Research report

Description

Security classification exists to identify official information that needs special management to avoid risks that would arise if it was freely accessible. The system protects such information by controlling access to it, through a combination of protective markings, associated rules and procedures (eg handling requirements and rules restricting access to security cleared personnel) and physical or technical barriers (eg locked storage, encryption).

The primary classifications are categories of information, defined according to the level of risk of harm that might arise from open access to the information. Each classification is accompanied by rules about the security required around the information when it is stored and transmitted. Information is assigned a classification according to its risk and labelled (usually) with the corresponding protective marking.

Although “classification” in its broadest sense identifies the system for controlling access to official information, it has a more specific meaning within the system. A classification is a specific type of protective marking, identifying the level of sensitivity attaching to information. In the New Zealand system, TOP SECRET, SECRET, CONFIDENTIAL, RESTRICTED, SENSITIVE and IN CONFIDENCE are classifications.

Other markings used with classifications to indicate specific controls on access, the sensitivity of a source, or the nature of the information are not themselves classifications. When used with a classification, however, they add to its meaning. The ‘classification’ of that information will usually then be understood as encompassing the full set of controls applying to it, arising from its actual classification plus other markings.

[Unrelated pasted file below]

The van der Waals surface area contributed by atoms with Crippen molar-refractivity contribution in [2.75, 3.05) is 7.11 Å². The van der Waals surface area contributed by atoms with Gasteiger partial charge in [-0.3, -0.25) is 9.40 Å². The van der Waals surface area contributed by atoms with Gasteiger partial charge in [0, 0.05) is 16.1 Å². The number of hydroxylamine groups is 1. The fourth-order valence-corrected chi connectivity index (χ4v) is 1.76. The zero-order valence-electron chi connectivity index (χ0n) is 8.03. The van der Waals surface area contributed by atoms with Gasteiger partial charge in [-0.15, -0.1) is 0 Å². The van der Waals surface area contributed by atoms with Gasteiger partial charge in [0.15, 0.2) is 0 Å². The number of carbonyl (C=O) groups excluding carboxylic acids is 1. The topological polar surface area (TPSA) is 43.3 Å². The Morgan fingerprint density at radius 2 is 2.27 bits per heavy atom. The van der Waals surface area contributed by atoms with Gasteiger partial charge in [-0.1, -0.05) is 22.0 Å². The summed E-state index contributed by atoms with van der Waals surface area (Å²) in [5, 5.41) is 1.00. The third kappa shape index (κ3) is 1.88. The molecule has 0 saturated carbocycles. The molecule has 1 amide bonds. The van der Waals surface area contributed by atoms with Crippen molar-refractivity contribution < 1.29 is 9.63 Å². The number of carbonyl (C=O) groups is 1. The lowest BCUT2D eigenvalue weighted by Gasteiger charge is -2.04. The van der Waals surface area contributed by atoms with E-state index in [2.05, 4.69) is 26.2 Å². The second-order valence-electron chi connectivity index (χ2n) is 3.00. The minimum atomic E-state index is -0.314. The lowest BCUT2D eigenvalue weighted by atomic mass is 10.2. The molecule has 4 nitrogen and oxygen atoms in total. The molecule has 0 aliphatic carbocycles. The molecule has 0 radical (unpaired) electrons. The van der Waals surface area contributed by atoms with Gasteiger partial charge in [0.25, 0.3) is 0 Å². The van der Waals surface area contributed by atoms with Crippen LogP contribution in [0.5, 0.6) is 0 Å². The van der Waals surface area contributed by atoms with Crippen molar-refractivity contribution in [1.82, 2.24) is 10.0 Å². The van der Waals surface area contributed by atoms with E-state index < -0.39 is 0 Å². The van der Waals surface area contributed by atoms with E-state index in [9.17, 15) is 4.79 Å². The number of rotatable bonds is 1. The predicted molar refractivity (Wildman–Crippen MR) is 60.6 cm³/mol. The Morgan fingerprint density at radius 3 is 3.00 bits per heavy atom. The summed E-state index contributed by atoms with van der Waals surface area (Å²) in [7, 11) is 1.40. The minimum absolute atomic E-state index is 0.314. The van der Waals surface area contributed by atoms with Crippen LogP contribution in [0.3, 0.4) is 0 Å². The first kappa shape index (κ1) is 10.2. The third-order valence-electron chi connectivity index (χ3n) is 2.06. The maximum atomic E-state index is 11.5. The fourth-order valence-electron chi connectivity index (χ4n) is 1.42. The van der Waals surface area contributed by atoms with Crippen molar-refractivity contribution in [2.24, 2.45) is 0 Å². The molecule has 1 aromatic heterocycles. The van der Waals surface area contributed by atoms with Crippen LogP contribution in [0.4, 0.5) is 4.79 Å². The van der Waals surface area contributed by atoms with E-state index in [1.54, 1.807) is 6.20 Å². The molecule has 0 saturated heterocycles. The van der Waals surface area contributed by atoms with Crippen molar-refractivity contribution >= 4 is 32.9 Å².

Security clearance rules define classes of people who may have access to the information in each classification category. Whether they actually do have access generally depends on whether those who can establish and enforce controls on access are satisfied that those seeking access have a ‘need to know’.

A classification system exists to preserve the value of official information so that the public interest in retaining and using it can be realised. At the lower end of security, this might mean protecting personal information that agencies have been allowed to collect for the purpose of providing public services. At the higher end it might mean protecting intelligence that gives an advantage to national decision-makers. At every level the purpose is to protect information so it can be used to the best effect. Classification must limit access to the extent necessary for protection, but enable access to the extent necessary to realise its value and justify the effort and intrusion involved in acquiring it. Secrecy has no value for its own sake: its only purpose is to ensure that information is used as it should be.

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2018
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